Shanghaiist reported earlier about the Shanghai authorities’ attempts to set the language house in order — less internet slang in schools and other public places, more Mandarin and less Shanghainese, no English signs unless there is Chinese as well, and, to our surprise, restricted use of complex or traditional Chinese characters. This law is in effect as of March 1, and has spurred bit of controversy.
We found this article (in Chinese) that explains many of the new internet slang words. Someone put out an internet slang dictionary, just as the official guardians of the Chinese language declared that no new slang words would be included in their new Chinese dictionary editions. Apparently, all this touches a nerve among those who worry that the Chinese language is being Europeanized or Anglicized or circumcised or something. We don’t see what the fuss is about. Consider the Chinese word for “society” — 社会 or she hui — great word, we think, useful in many everyday situations. Chinese word, right? Wrong. Japanese. Chinese has borrowed words from other languages.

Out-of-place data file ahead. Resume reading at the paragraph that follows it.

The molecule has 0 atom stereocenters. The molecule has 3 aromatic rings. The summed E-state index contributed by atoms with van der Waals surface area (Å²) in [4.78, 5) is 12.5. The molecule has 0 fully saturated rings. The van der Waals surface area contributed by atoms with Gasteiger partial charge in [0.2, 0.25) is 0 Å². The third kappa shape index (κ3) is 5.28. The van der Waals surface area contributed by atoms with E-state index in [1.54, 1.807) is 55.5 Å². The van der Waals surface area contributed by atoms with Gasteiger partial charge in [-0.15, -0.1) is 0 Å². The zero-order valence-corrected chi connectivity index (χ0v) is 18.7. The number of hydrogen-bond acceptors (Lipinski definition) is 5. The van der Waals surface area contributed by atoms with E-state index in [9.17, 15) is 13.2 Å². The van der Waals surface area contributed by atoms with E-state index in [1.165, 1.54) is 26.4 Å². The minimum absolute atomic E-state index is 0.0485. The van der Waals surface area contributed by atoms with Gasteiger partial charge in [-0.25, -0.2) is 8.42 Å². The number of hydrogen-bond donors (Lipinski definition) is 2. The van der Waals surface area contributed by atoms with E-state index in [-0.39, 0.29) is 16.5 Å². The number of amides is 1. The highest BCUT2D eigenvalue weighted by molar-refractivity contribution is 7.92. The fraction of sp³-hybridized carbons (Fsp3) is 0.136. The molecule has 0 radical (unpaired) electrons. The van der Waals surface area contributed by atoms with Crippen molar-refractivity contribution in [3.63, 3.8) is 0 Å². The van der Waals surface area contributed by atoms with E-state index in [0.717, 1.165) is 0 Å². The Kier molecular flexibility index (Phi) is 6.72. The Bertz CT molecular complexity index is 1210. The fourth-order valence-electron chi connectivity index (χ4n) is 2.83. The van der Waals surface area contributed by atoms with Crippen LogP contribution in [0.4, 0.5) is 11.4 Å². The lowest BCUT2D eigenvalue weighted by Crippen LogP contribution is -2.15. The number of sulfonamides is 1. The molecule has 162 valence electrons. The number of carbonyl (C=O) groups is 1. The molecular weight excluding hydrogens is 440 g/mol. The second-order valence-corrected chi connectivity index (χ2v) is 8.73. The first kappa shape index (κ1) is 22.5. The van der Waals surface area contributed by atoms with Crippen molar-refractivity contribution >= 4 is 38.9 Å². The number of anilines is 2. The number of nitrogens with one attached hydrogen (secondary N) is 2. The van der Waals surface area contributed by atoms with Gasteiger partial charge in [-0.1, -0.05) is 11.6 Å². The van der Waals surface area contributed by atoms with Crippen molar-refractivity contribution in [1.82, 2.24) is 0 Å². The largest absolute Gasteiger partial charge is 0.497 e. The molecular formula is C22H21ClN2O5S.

Of course, China isn’t the only country doing this. France recently got rid of the term “e-mail” and replaced it with “courriel“. Shanghaiist has to say that one of the things we like about English is that fact that is a mongrel of a language — Latin, Greek, French, Germanic languages, and heck, even our favorite, Yiddish. “Nebbish” and “kvetching” are among the greatest words on the planet, in any language. The other cent in our two cents worth: why bother insisting on the purity of the language when the entire lifestyle and culture are becoming more globalized and homogenous? You tell kids not to use “-ing” after Chinese words to express the present progressive tense in websites, but then you tell them to learn English from the time they’re three years old because otherwise they can’t get into good universities or get good jobs and talk to foreigners with good manners.
None of this excuses a person from learning their language to a high level of proficiency, but somehow we don’t feel all the knee-jerk cultural conservatism is warranted. That’s just so BC! (See second link). We like our internet slang, 3Q very much!
 OK, that’s not Chinese internet slang. Our friend Kevin made that one up.
Image from www.canadiancontent.ca.